The 14th Amendment deals directly with U.S. Citizenship—a topic we've been reading about more and more often under the current presidency—which deeply affects international Intended Parents interested in working with U.S. surrogates.
Last week, President Trump said that he plans to sign an executive order that would remove the right to citizenship for babies of non-citizens and unauthorized immigrants born on U.S. soil.
"We're the only country in the world where a person comes in and has a baby, and the baby is essentially a citizen of the United States...with all of those benefits," he told Axios on HBO. "It's ridiculous. It's ridiculous. And it has to end."
Children of foreign Intended Parents obtain U.S. Citizenship when they are born through gestational surrogacy in the United States. It is important to note that international Intended Parents do not come to the U.S. for surrogacy for this purpose. People come to the United States for gestational surrogacy because this is the place where surrogacy journeys are safest for medical, legal and ethical and financial reasons.
The fact that children of international Intended Parents born in the U.S. are granted citizenship is a very important aspect of the surrogacy journey for foreign Intended Parents. Not only do their children receive the benefits of becoming U.S. citizens, but their citizenship facilitates and helps the immigration matters that foreign Intended Parents face.
For example, it makes obtaining medical care for their children easier, and helps hasten the immigration process when returning to their home country so that they can establish citizenship for their children in their country of origin. Without an expedited immigration process, foreign Intended Parents would be forced to remain in the U.S. for months in order to establish home country citizenship at foreign consulates or embassies.
Trump cannot end birthright citizenship through an Executive Order. There would need to be an overturning or modification to the 14th Amendment, which provides that, “All persons born or naturalized in the United States, and subject to the jurisdiction thereof, are citizens of the United States and of the State wherein they reside. No State shall make or enforce any law which shall abridge the privileges or immunities of citizens of the United States; nor shall any State deprive any person of life, liberty, or property, without due process of law; nor deny to any person within its jurisdiction the equal protection of the laws.”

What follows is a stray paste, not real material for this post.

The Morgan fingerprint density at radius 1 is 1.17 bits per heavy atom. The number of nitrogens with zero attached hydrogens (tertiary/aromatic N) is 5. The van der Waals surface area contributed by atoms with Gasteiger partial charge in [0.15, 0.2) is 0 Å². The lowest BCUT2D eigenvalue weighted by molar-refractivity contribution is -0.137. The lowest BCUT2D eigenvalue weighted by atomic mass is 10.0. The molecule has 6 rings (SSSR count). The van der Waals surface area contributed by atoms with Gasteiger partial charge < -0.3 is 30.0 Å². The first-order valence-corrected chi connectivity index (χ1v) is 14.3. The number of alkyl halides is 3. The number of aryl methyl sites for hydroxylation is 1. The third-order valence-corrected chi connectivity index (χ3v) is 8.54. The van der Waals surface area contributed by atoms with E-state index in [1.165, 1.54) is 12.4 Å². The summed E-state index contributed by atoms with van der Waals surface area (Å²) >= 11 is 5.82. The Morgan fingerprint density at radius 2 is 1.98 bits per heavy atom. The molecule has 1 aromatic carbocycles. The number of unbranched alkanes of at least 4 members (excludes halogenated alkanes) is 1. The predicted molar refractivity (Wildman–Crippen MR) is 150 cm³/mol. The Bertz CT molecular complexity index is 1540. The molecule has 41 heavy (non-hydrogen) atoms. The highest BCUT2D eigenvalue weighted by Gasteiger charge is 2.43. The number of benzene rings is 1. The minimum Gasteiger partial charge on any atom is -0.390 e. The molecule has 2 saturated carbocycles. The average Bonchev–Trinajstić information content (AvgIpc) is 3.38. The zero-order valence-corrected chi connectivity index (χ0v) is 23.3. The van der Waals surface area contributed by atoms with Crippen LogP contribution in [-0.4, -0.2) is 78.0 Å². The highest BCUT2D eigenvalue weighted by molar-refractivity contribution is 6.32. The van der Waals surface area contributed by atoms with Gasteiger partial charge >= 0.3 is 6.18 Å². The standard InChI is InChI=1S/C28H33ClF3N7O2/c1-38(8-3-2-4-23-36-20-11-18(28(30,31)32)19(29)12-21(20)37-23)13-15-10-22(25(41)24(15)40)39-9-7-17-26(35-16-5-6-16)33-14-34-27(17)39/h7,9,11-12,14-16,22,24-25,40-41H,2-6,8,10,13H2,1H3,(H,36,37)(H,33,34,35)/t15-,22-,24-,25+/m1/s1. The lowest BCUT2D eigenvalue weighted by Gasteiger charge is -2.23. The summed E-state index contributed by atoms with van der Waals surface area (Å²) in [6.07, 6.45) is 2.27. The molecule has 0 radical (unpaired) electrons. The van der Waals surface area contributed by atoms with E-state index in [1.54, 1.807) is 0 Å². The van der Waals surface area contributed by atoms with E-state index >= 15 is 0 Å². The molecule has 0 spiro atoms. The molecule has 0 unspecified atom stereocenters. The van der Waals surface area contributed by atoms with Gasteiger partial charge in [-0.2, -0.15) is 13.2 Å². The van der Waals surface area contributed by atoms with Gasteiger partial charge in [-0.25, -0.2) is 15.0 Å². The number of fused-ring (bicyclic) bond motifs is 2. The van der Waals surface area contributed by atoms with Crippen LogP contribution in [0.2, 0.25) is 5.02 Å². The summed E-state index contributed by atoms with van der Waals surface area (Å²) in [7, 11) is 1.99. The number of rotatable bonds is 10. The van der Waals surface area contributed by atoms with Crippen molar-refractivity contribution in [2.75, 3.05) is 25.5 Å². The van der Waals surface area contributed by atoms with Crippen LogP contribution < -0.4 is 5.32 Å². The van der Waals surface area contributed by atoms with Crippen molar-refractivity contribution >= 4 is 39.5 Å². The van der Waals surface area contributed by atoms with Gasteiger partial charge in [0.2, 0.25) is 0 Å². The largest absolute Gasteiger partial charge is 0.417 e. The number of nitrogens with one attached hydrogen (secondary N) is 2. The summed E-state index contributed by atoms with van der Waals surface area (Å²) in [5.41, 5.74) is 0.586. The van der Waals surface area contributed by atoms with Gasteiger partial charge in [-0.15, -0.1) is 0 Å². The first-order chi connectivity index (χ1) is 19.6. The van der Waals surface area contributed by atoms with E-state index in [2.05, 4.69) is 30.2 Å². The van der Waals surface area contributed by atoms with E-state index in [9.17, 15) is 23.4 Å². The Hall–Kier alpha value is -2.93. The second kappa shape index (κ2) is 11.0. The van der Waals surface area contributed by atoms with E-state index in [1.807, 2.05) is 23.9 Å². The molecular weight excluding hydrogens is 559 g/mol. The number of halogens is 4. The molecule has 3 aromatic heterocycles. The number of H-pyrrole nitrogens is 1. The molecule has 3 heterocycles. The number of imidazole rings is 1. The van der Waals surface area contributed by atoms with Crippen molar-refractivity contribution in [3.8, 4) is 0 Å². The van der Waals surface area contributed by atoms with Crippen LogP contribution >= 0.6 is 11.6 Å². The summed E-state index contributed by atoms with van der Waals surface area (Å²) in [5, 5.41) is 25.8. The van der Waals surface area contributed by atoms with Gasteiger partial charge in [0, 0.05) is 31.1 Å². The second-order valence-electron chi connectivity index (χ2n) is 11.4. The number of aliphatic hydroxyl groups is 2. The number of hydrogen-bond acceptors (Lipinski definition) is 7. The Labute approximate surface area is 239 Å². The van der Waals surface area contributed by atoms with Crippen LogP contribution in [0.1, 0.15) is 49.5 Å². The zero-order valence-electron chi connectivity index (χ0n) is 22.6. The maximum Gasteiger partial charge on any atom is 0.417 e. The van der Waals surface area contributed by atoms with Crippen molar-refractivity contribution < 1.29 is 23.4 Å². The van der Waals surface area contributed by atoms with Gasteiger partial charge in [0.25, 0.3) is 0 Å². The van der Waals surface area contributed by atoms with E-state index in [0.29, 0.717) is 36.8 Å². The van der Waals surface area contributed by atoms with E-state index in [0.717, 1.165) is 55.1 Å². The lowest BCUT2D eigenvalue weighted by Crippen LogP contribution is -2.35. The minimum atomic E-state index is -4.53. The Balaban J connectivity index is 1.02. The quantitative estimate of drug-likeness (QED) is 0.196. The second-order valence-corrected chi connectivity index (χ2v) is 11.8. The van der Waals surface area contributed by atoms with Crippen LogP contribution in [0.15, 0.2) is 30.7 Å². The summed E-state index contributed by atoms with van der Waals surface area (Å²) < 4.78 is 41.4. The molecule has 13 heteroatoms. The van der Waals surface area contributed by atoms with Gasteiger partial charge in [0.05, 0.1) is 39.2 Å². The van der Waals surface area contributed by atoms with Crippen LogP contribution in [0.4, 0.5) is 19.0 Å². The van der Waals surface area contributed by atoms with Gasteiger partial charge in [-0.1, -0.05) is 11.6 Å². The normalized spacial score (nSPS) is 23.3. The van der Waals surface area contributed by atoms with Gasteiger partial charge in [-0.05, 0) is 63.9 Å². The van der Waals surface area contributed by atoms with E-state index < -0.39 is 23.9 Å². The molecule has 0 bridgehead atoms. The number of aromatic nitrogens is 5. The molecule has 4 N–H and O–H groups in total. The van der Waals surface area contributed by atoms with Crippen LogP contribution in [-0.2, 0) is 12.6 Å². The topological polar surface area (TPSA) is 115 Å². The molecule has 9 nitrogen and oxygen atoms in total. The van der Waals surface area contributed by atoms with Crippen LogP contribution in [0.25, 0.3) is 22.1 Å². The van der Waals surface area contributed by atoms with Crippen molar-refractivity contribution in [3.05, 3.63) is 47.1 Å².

Fortunately, it is extremely complicated and difficult for the U.S. Constitution to be changed or amended, according to the process described by LexisNexis as follows:
An amendment to the Constitution is an improvement, a correction or a revision to the original content approved in 1788. To date, 27 Amendments have been approved, six have been disapproved and thousands have been discussed.
Article V of the Constitution prescribes how an amendment can become a part of the Constitution. While there are two ways, only one has ever been used. All 27 Amendments have been ratified after two-thirds of the House and Senate approve of the proposal and send it to the states for a vote. Then, three-fourths of the states must affirm the proposed Amendment.
The other method of passing an amendment requires a Constitutional Convention to be called by two-thirds of the legislatures of the States. That Convention can propose as many amendments as it deems necessary. Those amendments must be approved by three-fourths of the states.
The actual wording of Article V is: "The Congress, whenever two thirds of both Houses shall deem it necessary, shall propose Amendments to this Constitution, or, on the Application of the Legislatures of two thirds of the several States, shall call a Convention for proposing Amendments, which, in either Case, shall be valid to all Intents and Purposes, as part of this Constitution, when ratified by the Legislatures of three fourths of the several States, or by Conventions in three fourths thereof, as the one or the other Mode of Ratification may be proposed by the Congress; Provided that no Amendment which may be made prior to the Year One thousand eight hundred and eight shall in any Manner affect the first and fourth Clauses in the Ninth Section of the first Article; and that no State, without its Consent, shall be deprived of its equal Suffrage in the Senate."
There are countless pressing questions about what Trump might try to do regarding his position on birthright citizenship. If he tries to issue such an Executive Order, and then attempts to compel the State Department to follow that Order in the issuance of passports, this could complicate the process for foreign Intended Parents to obtain the necessary documents (i.e. a U.S. Passport) for international travel to return home.
Hopefully, such an Order would be immediately stayed by the Courts. At Worldwide Surrogacy, we will keep a close watch on any such developments and take steps to protect all of our international Intended Parents.